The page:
Manufacturing activity in the Fifth District cooled to a more moderate growth pace in December, with the Richmond Fed Manufacturing Index declining 10 points from November to 20. The fourteenth consecutive monthly expansion fell back from November's reading, the highest since 1993, largely on the back of declines in the indices for new orders, down 19 points to 16, backlog of orders, down 25 points to minus 4, and shipments, down 9 points to 24.
Most of the other current company conditions components of the index also posted declines, including capacity utilization, down 3 points to 16, vendor lead times, down 12 points to 6 and average workweek, which was down 9 points to 8.
But the employment front otherwise continued to build on strength, exhibiting the only acceleration in the current company conditions of the December data, with the number of employees rising by 2 points to 20 and wages increasing by 1 point to 22.
Another positive in current conditions were inventory levels, with finished goods rising 8 points to 17 and raw materials up 4 to 24.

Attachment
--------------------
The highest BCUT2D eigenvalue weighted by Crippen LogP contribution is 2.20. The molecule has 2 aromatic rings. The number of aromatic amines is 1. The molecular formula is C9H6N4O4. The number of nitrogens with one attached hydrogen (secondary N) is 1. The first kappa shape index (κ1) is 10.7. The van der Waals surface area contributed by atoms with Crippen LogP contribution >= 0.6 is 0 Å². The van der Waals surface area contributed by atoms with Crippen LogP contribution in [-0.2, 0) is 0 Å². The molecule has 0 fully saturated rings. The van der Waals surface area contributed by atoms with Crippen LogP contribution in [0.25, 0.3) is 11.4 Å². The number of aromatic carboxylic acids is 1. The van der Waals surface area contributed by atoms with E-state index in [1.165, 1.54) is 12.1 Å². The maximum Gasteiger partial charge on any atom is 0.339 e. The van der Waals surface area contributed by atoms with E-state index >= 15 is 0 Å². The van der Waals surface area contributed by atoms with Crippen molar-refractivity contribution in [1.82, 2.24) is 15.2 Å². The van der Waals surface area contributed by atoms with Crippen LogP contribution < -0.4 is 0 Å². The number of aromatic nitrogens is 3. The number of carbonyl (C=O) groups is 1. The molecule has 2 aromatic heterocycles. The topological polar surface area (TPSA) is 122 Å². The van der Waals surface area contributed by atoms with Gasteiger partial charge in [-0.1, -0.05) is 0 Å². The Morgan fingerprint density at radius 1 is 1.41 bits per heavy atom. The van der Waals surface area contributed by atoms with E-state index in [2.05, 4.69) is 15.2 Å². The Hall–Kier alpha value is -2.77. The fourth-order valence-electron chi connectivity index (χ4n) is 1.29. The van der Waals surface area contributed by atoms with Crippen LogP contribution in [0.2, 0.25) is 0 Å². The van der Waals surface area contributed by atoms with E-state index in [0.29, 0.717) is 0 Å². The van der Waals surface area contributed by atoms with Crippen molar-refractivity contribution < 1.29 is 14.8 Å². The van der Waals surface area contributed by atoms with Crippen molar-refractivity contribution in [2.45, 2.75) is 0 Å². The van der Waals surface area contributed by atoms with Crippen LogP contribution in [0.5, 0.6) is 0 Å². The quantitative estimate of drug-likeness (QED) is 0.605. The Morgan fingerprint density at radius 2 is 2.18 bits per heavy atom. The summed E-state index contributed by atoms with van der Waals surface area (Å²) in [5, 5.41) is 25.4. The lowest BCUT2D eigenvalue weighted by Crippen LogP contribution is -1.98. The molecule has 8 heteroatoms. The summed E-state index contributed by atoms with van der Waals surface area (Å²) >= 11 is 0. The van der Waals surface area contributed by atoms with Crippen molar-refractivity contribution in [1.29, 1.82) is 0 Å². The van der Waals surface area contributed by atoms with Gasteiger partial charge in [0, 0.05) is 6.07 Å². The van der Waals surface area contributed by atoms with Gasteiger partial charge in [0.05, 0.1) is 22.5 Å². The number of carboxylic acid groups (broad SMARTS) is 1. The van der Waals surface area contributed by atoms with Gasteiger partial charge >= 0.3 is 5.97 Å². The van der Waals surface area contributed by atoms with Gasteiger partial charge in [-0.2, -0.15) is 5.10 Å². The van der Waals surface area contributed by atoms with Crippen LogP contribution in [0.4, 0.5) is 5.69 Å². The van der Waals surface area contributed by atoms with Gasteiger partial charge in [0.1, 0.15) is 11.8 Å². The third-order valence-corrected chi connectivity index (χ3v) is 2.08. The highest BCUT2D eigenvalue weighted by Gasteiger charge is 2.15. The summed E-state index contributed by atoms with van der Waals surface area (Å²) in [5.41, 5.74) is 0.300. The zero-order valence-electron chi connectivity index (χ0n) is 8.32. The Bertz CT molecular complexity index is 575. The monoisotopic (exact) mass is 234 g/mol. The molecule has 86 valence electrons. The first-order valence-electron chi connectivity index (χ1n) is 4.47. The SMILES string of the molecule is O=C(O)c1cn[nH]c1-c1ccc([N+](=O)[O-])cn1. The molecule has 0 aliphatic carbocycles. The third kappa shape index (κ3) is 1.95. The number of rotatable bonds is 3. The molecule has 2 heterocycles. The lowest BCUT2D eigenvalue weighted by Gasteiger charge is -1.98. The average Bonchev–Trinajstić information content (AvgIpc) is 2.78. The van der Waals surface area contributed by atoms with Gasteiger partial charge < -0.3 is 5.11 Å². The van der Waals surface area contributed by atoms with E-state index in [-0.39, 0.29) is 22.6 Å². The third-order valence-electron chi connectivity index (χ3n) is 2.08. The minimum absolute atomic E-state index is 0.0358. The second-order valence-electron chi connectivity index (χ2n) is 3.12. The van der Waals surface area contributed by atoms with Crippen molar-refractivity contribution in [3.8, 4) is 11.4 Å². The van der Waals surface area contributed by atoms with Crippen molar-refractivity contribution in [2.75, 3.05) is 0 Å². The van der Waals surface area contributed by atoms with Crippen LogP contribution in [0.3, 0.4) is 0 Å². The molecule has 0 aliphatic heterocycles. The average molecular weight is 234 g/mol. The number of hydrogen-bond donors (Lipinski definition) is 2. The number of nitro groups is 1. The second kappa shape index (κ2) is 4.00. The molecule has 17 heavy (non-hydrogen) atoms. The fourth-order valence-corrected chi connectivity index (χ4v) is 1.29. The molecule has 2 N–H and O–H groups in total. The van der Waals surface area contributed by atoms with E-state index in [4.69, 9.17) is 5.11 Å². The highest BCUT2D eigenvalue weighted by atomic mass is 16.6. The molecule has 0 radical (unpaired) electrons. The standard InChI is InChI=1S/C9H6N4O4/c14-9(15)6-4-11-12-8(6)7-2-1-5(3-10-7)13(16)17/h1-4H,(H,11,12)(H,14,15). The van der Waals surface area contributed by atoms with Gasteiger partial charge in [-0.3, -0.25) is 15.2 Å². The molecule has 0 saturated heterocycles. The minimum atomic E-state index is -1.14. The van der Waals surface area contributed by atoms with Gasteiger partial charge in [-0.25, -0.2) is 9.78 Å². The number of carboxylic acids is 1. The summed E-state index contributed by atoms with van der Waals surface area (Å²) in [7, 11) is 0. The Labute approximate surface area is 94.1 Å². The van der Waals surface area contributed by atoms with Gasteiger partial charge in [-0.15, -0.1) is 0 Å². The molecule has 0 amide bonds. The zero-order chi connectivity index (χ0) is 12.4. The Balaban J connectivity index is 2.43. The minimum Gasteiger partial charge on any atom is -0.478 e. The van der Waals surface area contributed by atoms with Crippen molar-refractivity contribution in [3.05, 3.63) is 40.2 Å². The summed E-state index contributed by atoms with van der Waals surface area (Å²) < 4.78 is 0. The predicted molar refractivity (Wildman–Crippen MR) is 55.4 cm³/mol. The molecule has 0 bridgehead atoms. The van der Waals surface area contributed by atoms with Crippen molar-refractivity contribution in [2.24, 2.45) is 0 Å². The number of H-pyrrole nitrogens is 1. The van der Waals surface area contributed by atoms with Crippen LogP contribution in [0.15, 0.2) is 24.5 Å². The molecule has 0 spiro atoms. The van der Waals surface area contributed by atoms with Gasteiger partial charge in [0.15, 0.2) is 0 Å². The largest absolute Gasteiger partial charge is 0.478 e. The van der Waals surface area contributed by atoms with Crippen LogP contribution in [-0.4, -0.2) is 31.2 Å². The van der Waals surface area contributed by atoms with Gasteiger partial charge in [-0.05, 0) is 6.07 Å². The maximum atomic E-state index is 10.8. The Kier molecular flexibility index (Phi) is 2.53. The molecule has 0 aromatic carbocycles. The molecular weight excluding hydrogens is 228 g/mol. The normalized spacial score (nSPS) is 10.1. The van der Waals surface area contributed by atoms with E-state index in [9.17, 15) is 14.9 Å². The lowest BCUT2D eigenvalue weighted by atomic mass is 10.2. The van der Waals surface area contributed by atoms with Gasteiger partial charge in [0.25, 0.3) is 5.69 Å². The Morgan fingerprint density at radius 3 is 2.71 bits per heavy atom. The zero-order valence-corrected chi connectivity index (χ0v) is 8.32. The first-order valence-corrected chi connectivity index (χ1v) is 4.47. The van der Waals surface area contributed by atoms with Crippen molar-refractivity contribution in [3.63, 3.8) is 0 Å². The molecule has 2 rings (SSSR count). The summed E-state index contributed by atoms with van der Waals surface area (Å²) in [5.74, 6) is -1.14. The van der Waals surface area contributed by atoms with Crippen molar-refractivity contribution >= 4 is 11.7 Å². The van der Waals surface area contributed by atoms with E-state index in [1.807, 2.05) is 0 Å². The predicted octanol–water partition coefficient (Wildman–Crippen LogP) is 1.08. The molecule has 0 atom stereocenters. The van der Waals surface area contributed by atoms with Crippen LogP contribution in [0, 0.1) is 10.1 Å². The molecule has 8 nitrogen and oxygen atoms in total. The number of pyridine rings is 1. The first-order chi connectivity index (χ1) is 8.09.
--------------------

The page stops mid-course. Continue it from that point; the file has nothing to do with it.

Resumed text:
Despite the moderation in current company conditions, optimism among manufacturing executives increased on nearly all fronts in December, with expectations exceeding November's exuberance in all readings except vendor lead times, which fell 3 points to 7.
Manufacturing firms also reported continuing albeit more moderate price growth in both prices paid and prices received, although they expected price growth acceleration in the coming six months.
Today's report shows manufacturing in the Richmond Fed region expanding at a slower pace in December than analysts expected, but the deceleration was still only about half the size of the pickup in November, and does not much alter the picture of robust strength in the Fifth District's factory sector seen this year.